The similarities are not restricted to just the mechanicals though. Inside, they even get the same steering wheel and touchscreen infotainment systems, though the Ciaz misses out on Apple CarPlay since it was only introduced last year, in the Baleno. The top variants of all three are equipped with projector headlamps, reverse cameras, automatic climate control, steering mounted audio controls, height adjustable driver seats and a few more. In terms of safety, the top variants also get two front airbags, ABS and Electronic Brake Distribution (EBD).
Now that we know the similarities among the Ciaz, Baleno and the Brezza, let's find out how they feel from the rear seat, behind the wheel, and more.
Maruti Suzuki Ciaz:
Pros: Ride Quality, leg room, build quality, efficiency
Cons: Handling, Size
The Ciaz was the car that gave Maruti Suzuki plans to go premium a fresh lease of life. It has done well for the brand, giving the segment best-seller, the Honda City a run for its money with its sales numbers. In this comparison though, it bests the Baleno and Vitara Brezza with its build quality, space and comfort. Although you pay a larger sum for the Ciaz, the more premium feel is evident in its build quality and fit-finish. The dashboard with faux wood looks classier than the other two, while the dual-tone treatment gives the cabin an airy feel.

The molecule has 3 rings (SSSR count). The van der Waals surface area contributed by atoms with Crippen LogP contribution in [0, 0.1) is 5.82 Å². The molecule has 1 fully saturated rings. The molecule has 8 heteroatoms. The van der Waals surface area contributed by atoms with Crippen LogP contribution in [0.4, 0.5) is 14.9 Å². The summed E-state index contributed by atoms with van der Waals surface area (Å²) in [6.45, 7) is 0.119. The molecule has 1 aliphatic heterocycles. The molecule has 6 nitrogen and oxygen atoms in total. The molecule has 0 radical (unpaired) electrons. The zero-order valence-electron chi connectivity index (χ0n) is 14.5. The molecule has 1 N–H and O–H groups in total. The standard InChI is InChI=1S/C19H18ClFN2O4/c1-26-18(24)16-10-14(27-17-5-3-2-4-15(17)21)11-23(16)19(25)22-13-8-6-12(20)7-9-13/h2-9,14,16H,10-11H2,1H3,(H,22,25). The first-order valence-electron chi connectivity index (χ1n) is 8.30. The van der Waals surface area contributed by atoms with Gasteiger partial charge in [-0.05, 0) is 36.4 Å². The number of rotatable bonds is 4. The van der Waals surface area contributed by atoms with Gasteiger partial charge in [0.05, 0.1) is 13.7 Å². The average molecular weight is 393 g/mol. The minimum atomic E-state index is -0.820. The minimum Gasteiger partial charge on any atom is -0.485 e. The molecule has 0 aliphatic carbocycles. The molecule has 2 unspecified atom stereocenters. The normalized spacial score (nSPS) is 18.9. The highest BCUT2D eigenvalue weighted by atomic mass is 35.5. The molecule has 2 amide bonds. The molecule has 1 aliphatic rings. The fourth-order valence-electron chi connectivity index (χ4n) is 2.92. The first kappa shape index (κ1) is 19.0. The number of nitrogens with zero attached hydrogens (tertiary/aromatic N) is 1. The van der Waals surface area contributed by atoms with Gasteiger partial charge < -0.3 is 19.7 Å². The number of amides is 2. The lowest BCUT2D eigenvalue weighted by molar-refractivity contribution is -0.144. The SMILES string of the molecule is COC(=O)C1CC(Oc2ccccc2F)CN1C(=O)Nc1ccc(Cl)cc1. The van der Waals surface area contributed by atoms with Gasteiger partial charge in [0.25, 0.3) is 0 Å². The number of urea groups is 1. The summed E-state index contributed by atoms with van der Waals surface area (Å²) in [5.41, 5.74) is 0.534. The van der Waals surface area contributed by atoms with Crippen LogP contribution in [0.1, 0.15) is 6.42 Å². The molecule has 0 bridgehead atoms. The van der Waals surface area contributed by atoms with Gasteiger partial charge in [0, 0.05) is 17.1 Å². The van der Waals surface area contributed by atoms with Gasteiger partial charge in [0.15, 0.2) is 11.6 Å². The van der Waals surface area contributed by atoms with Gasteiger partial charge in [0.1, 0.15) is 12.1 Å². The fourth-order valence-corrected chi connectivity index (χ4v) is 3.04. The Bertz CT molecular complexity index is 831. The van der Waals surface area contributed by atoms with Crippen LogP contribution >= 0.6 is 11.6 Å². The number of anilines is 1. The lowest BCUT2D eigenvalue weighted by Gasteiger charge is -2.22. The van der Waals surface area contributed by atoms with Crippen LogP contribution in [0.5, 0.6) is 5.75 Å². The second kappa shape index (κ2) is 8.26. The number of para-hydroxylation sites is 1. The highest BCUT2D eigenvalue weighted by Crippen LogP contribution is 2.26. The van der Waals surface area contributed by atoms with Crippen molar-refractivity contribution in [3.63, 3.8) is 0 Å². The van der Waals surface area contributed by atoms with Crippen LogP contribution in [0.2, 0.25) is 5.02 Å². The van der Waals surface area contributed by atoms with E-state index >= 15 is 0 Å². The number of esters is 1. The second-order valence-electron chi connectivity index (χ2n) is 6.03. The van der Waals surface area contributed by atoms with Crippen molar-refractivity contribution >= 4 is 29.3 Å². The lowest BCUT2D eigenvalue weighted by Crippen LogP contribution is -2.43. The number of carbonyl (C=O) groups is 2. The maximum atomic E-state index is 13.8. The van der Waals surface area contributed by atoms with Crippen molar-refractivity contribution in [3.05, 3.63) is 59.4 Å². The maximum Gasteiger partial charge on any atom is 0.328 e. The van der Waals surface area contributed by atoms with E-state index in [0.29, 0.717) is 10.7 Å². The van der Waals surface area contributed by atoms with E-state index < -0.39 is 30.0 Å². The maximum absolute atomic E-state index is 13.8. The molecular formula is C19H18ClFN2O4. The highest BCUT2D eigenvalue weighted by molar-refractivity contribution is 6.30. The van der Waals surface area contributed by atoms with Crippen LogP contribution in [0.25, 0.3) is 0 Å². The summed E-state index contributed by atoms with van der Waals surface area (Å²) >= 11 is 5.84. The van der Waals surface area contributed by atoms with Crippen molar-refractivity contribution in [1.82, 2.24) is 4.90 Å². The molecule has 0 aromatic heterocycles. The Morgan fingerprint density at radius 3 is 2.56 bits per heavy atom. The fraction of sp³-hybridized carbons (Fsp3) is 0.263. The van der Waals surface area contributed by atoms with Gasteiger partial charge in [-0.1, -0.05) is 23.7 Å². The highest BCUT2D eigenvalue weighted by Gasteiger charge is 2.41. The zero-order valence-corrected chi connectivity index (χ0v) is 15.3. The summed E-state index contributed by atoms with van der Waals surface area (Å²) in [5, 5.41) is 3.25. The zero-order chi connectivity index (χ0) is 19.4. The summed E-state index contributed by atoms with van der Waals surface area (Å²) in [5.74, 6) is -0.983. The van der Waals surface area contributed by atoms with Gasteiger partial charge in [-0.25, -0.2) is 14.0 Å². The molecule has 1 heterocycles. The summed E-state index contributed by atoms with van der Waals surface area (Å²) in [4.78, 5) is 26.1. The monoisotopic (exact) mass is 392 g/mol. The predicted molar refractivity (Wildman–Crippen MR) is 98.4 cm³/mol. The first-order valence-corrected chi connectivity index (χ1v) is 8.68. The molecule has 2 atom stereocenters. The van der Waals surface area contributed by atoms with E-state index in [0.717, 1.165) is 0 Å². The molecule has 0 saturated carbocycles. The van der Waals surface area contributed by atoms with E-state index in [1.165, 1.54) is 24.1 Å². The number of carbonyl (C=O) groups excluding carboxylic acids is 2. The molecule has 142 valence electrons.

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On the flip side, the Ciaz is isn’t easy as to manage or park in tight spaces being due to its longer length. This length does result in better leg room for rear passengers though. It even has better shoulder room and can seat three abreast with ease, but the rear central armrest can cause discomfort to the passenger in the middle. To add to the comfort factor, the suspension is set up on the softer side thanks to which undulations and potholes don’t jolt your back. The downside of the softer setup lazier handling as compared to the Baleno and Brezza, especially around a series of bends. The Ciaz doesn’t feel as confident despite being closer to the ground and having a longer wheelbase.
As far as the engine goes, there is a bit of a turbo lag but once in its element, the car feels quick. Despite its 1130kg weight the Ciaz doesn’t feel underpowered and is the quickest of the three. The engine feels smooth even at high revs, and is also the most silent among the three at the top of the revband. Most importantly, the Ciaz benefits from Maruti’s SHVS (Smart Hybrid Vehicle by Suzuki) tech, which helps it achieve a claimed efficiency figure of 28.09kmpl, amongst the highest in the country.